In 1992 I met and fell in love with Pam whom I married 3-3-93 at 3:00pm (so we would never forget). She was truly the love of my life and she has made a better person of me. We were very happy for many years.

I helped raise stepsons in both my marriages. We had the usual conflicts and managed to work through confrontations satisfactorily. I’m proud to say I helped raise two fine sons. I haven’t had contact with Adrian for a long time. Pam’s son, Jesse, and I had a special connection because of our mutual love of music. I was fortunate to be able to be an active band parent, and was even elected President of the Northside High School Band Boosters. We are now connected by our military service. Jesse is an Army helicopter pilot; flying Kiowa’s. He has served 3 deployments, one to Iraq and 2 to Afghanistan, earning many medals and accommodations, his Bronze Medal being my favorite! I am so very proud of Jesse in his accomplishments, and feel that he IS my son.

I am a musician and love most music with a melody. I play guitar, mandolin and harmonica fluently, but play some piano and banjo as well. I attempt to play any instrument I pick up. I’ve always enjoyed performing but have particularly fond memories of impromptu concerts with my fellow enlisted musicians while in the Navy. I’ve also performed in local businesses since settling in Jackson. Now days my performances take place in my home and for my own pleasure.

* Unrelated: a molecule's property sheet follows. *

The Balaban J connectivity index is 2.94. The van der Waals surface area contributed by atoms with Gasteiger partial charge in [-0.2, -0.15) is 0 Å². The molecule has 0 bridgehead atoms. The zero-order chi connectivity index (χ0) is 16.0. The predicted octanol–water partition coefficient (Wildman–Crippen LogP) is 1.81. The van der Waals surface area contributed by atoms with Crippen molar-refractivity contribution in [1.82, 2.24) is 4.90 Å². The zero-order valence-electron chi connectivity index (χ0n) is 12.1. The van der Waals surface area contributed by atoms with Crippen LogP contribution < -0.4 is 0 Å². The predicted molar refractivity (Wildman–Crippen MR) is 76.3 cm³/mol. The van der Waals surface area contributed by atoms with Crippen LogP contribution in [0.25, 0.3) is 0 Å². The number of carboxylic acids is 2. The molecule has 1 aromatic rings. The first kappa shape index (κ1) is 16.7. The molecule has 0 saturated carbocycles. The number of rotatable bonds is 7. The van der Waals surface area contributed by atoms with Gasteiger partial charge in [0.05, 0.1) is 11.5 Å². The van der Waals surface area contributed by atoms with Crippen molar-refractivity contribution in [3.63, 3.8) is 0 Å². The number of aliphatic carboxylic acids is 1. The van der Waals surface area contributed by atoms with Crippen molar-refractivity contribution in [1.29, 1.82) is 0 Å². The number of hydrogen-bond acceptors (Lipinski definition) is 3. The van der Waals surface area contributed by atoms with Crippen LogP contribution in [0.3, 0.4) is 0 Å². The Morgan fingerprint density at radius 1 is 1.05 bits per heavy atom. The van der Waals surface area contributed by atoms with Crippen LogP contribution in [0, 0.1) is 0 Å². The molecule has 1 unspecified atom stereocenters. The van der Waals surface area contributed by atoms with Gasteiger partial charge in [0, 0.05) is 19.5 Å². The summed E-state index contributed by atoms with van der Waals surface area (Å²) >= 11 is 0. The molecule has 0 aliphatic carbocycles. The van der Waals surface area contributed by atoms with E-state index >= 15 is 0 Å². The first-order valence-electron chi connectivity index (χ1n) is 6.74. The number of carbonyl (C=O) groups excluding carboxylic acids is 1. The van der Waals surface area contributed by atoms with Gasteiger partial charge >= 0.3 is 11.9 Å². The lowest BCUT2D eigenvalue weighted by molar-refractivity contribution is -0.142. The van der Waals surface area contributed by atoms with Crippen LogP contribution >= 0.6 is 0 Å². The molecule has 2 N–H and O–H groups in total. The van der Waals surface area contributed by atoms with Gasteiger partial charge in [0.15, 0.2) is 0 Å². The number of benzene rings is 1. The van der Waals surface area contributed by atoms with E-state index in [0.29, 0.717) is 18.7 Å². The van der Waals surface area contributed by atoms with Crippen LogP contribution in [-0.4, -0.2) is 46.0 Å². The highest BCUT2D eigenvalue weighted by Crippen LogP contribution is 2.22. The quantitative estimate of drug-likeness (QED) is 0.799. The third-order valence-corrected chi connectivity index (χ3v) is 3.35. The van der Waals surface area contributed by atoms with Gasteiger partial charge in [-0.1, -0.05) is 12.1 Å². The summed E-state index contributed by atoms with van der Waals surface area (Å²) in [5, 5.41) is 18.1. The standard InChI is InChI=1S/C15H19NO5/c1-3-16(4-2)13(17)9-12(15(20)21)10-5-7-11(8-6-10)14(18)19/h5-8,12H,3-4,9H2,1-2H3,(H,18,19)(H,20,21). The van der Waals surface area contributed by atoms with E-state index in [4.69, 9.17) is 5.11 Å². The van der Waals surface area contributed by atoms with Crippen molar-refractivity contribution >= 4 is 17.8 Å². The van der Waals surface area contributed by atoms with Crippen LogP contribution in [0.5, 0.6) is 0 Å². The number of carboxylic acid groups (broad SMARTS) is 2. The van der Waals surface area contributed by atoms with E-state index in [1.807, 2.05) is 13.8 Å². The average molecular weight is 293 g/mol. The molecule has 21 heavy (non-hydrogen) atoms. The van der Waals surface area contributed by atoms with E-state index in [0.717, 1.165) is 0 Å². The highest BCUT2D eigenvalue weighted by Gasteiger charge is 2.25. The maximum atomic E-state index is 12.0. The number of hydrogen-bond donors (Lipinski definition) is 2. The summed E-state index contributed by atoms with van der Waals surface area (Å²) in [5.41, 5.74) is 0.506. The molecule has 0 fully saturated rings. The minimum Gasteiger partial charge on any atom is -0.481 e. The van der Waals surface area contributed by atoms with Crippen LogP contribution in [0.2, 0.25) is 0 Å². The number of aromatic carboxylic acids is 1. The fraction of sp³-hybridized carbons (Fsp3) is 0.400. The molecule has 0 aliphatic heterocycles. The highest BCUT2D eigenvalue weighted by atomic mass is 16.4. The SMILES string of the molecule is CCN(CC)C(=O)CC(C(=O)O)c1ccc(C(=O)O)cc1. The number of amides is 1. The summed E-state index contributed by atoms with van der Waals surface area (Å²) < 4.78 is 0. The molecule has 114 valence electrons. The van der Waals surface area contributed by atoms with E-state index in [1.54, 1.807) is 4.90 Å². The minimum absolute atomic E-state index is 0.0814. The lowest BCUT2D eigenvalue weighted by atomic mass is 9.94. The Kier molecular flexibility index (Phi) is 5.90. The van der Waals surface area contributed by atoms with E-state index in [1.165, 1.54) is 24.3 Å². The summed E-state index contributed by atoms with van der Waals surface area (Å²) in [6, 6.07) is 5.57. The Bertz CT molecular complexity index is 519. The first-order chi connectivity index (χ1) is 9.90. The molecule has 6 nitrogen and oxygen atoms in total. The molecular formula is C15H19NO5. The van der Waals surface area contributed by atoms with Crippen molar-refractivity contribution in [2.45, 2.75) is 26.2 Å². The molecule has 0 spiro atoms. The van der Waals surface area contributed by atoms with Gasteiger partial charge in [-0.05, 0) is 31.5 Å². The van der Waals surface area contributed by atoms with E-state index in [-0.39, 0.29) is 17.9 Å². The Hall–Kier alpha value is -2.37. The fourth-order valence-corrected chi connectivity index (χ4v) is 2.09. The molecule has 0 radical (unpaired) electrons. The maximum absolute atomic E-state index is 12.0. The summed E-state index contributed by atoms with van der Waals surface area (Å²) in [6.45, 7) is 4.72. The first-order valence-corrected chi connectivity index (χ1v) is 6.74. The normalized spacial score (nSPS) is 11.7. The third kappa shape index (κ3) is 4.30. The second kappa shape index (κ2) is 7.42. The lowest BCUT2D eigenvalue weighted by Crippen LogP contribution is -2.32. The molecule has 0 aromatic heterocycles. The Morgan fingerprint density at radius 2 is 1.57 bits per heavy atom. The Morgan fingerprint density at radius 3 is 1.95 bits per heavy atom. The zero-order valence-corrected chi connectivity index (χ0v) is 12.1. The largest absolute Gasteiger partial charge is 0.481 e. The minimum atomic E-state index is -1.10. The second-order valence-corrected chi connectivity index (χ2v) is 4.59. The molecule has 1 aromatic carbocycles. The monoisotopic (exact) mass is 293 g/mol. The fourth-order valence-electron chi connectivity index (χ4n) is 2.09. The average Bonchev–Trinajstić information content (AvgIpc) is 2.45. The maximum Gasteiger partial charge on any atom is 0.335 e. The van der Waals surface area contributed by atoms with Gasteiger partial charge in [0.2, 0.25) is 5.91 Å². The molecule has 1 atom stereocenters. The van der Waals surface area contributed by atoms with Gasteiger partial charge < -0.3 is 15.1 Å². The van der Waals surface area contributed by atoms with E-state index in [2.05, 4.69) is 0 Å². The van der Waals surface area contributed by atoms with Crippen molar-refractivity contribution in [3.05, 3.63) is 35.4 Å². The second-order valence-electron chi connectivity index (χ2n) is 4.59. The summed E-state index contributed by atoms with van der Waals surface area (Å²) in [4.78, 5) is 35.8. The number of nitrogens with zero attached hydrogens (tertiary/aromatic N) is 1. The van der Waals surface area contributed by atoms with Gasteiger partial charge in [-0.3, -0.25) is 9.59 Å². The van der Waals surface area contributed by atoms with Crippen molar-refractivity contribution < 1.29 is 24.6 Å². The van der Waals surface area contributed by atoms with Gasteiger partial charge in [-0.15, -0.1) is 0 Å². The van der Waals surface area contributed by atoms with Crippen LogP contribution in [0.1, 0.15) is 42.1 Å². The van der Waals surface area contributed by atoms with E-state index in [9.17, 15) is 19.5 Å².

Herbie didn’t finish his letter and I can’t help but feel that, like his life, it was cut short.

There were a couple of things that jumped out at me. The first one is that Herbie spent a good part of his life drifting. I don’t think it is a stretch to say that my aunt was a bit of a free spirit herself. I think it is beautiful that they drifted into each other at a McDonalds and somehow found love and stability that made them both better people. Herbie became a step-father to my cousin and even though things weren’t always easy, they shaped each other’s lives. Herbie shared a love of music and gave Jesse a frame of reference for being a step-parent (something that I am sure is relevant to his life today). Jesse gave Herbie the joy of seeing a gift passed to the next generation. In fact, one of the greatest gifts you can give anyone is purpose; a feeling that life was worth the effort. I can see in Herbie’s words that he enjoyed the life he lived and saw value in the things he did.

It feels surreal to read something like his letter. To be looking over his shoulder as he pours his life onto the page. I wish everyone would write a cliff notes style autobiography. Imagine a world where you can read someone’s account of themselves and the things that shaped who they are. To see what you meant to someone and to understand what they mean to you would make the world a better place.

Herbie Moore died on February 2nd 2016 but on lots of days before that one… he lived.

Thank you Herbie for being part of our story.